Increasing Dental Compliance
World Small Animal Veterinary Association Congress Proceedings, 2019
B. Niemiec1; K. Stewart2
1Veterinary Dental Specialties and Oral Surgery, Dentistry, San Diego, CA, USA; 2Education, Idexx, Oakville, ON, Canada

Why is marketing the dental department important?

1.  Oral disease is by far the most common problem in veterinary medicine and there are generally only subtle to no clinical signs. However, patients afflicted with dental disease are quite often painful despite the lack of clinical signs. In addition, these disease processes cause significant localized and systemic medical problems. Ignorance abounds regarding dentistry both in the general public as well as in the veterinary field. This results in most patients being under treated. Therefore proper dental therapy is financially rewarding and good medicine.

2.  Over the last decade or so, there has occurred a significant loss of traditional revenue streams due to many factors. Vaccine revenue has been markedly reduced by new studies. In addition, flea and heartworm prevention as well as other prescription revenue has been lost due to online prescriptions. Finally, increased reliance on the Internet or other information decreases the client trips to the clinic.

How to Increase Dental Revenue

Dental revenue can be improved in four distinct ways. However, they do not stand alone; all of them should be included in the marketing plan. In fact they are synergistic, by increasing more than one, they positively affect each other, further improving gains.

1.  The first and most cost-effective way to attain this goal is to increase the number of dental prophylaxis procedures performed.

a.  Client education: This is best performed by enlightening the population about dental disease. This should come not only from the veterinarian, but the entire staff. This includes technicians and possibly most importantly, receptionists. By educating the veterinary staff, you educate the clients and provide more dentistry. This ideally is in person, but if time is an issue, handouts or qualified websites can be effective as well. There are can be in person, or via handouts and/or websites. Client educational videos are available at

b.  Superior, new equipment: Once the marketing plan is underway and the days are full, superior equipment will speed procedures.
A new drill, ultrasonic scaler, elevator, or curette can markedly cut down on surgical time and increase the number of procedures performed a day. If a practice can do one more procedure a day 5 days a week at an average of say $400 it will pay off $4,000 worth of equipment in a month. Moreover, this will result in shorted anesthetics, which is better for the patient.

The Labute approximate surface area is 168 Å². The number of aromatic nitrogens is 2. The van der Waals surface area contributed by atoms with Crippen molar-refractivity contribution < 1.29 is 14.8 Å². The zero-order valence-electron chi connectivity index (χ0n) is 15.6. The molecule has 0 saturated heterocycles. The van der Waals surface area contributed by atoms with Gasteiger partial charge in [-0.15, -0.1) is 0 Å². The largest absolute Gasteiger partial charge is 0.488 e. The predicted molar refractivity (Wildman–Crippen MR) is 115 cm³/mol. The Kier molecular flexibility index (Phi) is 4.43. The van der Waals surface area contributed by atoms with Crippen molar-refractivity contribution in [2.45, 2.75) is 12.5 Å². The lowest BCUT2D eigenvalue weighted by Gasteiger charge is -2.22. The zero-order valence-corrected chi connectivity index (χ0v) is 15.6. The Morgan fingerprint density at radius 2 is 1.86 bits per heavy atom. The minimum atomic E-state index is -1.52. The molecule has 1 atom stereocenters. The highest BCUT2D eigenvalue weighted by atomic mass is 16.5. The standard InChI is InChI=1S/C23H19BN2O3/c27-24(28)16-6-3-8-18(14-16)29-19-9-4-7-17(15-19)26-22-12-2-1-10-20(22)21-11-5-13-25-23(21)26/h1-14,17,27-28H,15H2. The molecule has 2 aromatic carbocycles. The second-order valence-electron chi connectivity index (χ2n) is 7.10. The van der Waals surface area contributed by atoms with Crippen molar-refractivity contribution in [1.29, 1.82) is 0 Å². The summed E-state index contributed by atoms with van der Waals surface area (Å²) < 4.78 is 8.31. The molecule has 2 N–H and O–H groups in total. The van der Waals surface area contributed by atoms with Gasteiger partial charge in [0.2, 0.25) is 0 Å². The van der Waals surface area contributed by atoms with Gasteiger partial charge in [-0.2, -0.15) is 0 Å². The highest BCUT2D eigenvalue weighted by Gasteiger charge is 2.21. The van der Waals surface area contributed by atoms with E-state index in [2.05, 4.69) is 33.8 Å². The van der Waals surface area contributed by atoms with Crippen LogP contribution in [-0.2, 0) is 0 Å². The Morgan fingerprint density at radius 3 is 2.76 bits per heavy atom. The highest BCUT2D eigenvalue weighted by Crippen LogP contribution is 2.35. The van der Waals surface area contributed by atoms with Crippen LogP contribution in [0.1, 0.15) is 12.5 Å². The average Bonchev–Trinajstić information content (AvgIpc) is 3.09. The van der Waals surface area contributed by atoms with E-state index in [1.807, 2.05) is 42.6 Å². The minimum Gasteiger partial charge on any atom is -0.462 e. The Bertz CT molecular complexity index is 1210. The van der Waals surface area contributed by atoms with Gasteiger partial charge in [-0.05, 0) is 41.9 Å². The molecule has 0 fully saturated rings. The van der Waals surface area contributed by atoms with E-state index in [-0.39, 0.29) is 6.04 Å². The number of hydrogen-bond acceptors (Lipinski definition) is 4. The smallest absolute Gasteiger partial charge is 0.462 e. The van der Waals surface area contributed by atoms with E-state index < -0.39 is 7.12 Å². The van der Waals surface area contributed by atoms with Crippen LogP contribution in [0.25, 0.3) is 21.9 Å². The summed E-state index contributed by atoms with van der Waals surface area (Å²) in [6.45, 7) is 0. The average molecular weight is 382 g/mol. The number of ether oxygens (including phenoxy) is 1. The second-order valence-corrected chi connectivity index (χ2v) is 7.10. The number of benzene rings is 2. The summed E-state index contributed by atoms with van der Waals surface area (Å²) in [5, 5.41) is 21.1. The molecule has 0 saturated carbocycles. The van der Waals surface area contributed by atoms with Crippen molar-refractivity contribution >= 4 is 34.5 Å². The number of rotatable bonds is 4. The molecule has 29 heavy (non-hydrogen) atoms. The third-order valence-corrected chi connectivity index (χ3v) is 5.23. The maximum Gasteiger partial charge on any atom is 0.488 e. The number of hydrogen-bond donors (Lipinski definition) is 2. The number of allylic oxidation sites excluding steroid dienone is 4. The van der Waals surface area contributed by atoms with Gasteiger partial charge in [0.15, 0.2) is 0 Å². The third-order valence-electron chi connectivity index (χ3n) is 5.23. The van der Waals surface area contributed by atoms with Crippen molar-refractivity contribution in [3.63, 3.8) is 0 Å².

c.  Continuing education/training: By learning better techniques veterinarians and technicians can speed the dental procedures benefiting the practice and the staff. The staff can be more efficient, which will also allow for the possibility of additional procedures. Furthermore, this efficiency will decrease operator stain and stress. Finally, proper performance of dental procedures should result in less surgical trauma and superior patient care. Ask your AHI rep if a lab is scheduled in your area, or visit for a San Diego class schedule.

2.  The next way to increase income is by increasing the per dental procedure charge. Increase the number of treatment options for the clients. This does not mean doing things like root canals, jaw fracture repair and major oral surgery since what most DVM’s charge for these it is not efficient time usage. By spending that time doing office calls the practitioner will increase income with less stress. A more efficient way to do this is by offering superior “basic” care. This should include: dental radiology, root planing/Doxirobe/Clindoral, OraVet, nerve blocks, proper pain management, bonded sealants, and fluoride therapy. All of these will greatly increase income without a significant investment of time or money. Practitioners, who have mastered the basics, can consider proceeding to composite restorations and periodontal flap surgeries, which are taught at the level 2 course in San Diego (see hyperlink above).

3.  Clinics can markedly improve their dental and income by improving their pre-operative testing protocol. Furthermore, perform the preoperative testing the day the cleaning is recommended, this will help lock clients into the procedure.

a.  Complete blood panel (renal [SDMA], hepatic, CBC, T4)

b.  Urinalysis

c.  Chest radiographs

i.  HCM is often not ausculted.

ii.  Over 50% of patients over 6 have significant findings on chest films.

4.  Provide superior (and necessary!) post-operative treatment:

a.  Pain management: Opiates, NSAIDs, local anesthetics (nerve blocks)

b.  Home care

c.  Rechecks


Speaker Information
(click the speaker's name to view other papers and abstracts submitted by this speaker)

B. Niemiec
Veterinary Dental Specialties and Oral Surgery
San Diego, CA, USA

K. Stewart
Oakville, ON, Canada

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